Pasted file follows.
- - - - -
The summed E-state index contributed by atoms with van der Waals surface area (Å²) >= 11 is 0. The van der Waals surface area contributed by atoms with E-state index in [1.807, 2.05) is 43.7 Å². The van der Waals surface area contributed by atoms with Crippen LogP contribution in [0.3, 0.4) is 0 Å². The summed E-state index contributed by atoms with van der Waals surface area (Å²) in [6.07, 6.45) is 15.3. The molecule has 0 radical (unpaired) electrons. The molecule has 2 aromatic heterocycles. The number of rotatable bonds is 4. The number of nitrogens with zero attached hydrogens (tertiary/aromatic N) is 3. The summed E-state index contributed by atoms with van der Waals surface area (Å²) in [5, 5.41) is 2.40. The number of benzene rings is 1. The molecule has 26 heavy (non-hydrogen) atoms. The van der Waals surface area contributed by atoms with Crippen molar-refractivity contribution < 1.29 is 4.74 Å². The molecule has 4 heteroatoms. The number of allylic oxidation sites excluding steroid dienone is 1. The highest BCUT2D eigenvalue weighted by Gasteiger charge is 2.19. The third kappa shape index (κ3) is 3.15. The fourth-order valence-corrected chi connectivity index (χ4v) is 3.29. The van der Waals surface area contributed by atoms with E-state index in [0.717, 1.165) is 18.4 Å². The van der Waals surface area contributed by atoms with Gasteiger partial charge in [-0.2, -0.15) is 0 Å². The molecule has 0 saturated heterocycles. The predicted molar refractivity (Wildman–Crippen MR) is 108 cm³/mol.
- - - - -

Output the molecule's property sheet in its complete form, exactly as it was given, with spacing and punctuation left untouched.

The summed E-state index contributed by atoms with van der Waals surface area (Å²) >= 11 is 0. The van der Waals surface area contributed by atoms with E-state index in [1.807, 2.05) is 43.7 Å². The van der Waals surface area contributed by atoms with Crippen LogP contribution in [0.3, 0.4) is 0 Å². The summed E-state index contributed by atoms with van der Waals surface area (Å²) in [6.07, 6.45) is 15.3. The molecule has 0 radical (unpaired) electrons. The molecule has 2 aromatic heterocycles. The number of rotatable bonds is 4. The number of nitrogens with zero attached hydrogens (tertiary/aromatic N) is 3. The summed E-state index contributed by atoms with van der Waals surface area (Å²) in [5, 5.41) is 2.40. The number of benzene rings is 1. The molecule has 26 heavy (non-hydrogen) atoms. The van der Waals surface area contributed by atoms with Crippen molar-refractivity contribution < 1.29 is 4.74 Å². The molecule has 4 heteroatoms. The number of allylic oxidation sites excluding steroid dienone is 1. The highest BCUT2D eigenvalue weighted by Gasteiger charge is 2.19. The third kappa shape index (κ3) is 3.15. The fourth-order valence-corrected chi connectivity index (χ4v) is 3.29. The van der Waals surface area contributed by atoms with E-state index in [0.717, 1.165) is 18.4 Å². The van der Waals surface area contributed by atoms with Gasteiger partial charge in [-0.2, -0.15) is 0 Å². The molecule has 0 saturated heterocycles. The predicted molar refractivity (Wildman–Crippen MR) is 108 cm³/mol.